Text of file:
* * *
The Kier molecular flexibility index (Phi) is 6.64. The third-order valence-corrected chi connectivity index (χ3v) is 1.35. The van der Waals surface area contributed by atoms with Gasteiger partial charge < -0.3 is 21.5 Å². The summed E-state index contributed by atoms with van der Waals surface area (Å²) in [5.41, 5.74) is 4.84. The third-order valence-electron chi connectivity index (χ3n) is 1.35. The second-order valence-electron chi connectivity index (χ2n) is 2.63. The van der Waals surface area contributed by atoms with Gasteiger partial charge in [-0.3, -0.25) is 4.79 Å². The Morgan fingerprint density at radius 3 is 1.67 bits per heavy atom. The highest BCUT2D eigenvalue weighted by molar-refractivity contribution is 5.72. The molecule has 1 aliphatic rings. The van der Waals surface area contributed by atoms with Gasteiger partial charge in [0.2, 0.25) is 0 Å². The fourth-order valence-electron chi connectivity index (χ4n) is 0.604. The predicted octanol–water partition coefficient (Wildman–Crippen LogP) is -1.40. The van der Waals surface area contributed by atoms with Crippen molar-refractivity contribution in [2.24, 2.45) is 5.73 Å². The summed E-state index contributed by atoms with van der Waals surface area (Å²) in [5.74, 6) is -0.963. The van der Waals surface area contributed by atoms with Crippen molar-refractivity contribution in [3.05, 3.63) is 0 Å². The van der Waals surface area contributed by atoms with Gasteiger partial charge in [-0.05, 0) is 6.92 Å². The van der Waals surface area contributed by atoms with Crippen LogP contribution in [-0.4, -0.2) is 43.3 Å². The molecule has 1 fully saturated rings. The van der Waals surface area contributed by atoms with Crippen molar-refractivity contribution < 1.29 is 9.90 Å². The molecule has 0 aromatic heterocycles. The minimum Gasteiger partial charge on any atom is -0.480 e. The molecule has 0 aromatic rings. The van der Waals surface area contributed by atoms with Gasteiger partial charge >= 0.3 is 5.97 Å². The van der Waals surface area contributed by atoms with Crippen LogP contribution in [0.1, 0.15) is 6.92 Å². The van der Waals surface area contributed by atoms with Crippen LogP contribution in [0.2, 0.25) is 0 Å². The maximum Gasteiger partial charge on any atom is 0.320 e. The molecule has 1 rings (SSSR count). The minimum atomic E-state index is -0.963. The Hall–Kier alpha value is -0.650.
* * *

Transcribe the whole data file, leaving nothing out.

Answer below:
The Kier molecular flexibility index (Phi) is 6.64. The third-order valence-corrected chi connectivity index (χ3v) is 1.35. The van der Waals surface area contributed by atoms with Gasteiger partial charge < -0.3 is 21.5 Å². The summed E-state index contributed by atoms with van der Waals surface area (Å²) in [5.41, 5.74) is 4.84. The third-order valence-electron chi connectivity index (χ3n) is 1.35. The second-order valence-electron chi connectivity index (χ2n) is 2.63. The van der Waals surface area contributed by atoms with Gasteiger partial charge in [-0.3, -0.25) is 4.79 Å². The Morgan fingerprint density at radius 3 is 1.67 bits per heavy atom. The highest BCUT2D eigenvalue weighted by molar-refractivity contribution is 5.72. The molecule has 1 aliphatic rings. The van der Waals surface area contributed by atoms with Gasteiger partial charge in [0.2, 0.25) is 0 Å². The fourth-order valence-electron chi connectivity index (χ4n) is 0.604. The predicted octanol–water partition coefficient (Wildman–Crippen LogP) is -1.40. The van der Waals surface area contributed by atoms with Crippen molar-refractivity contribution in [2.24, 2.45) is 5.73 Å². The summed E-state index contributed by atoms with van der Waals surface area (Å²) in [5.74, 6) is -0.963. The van der Waals surface area contributed by atoms with Crippen molar-refractivity contribution in [3.05, 3.63) is 0 Å². The van der Waals surface area contributed by atoms with Gasteiger partial charge in [-0.05, 0) is 6.92 Å². The van der Waals surface area contributed by atoms with Crippen LogP contribution in [-0.4, -0.2) is 43.3 Å². The molecule has 1 fully saturated rings. The van der Waals surface area contributed by atoms with Crippen molar-refractivity contribution < 1.29 is 9.90 Å². The molecule has 0 aromatic heterocycles. The minimum Gasteiger partial charge on any atom is -0.480 e. The molecule has 0 aromatic rings. The van der Waals surface area contributed by atoms with Gasteiger partial charge >= 0.3 is 5.97 Å². The van der Waals surface area contributed by atoms with Crippen LogP contribution in [0.1, 0.15) is 6.92 Å². The van der Waals surface area contributed by atoms with Crippen LogP contribution in [0.2, 0.25) is 0 Å². The maximum Gasteiger partial charge on any atom is 0.320 e. The molecule has 1 rings (SSSR count). The minimum atomic E-state index is -0.963. The Hall–Kier alpha value is -0.650.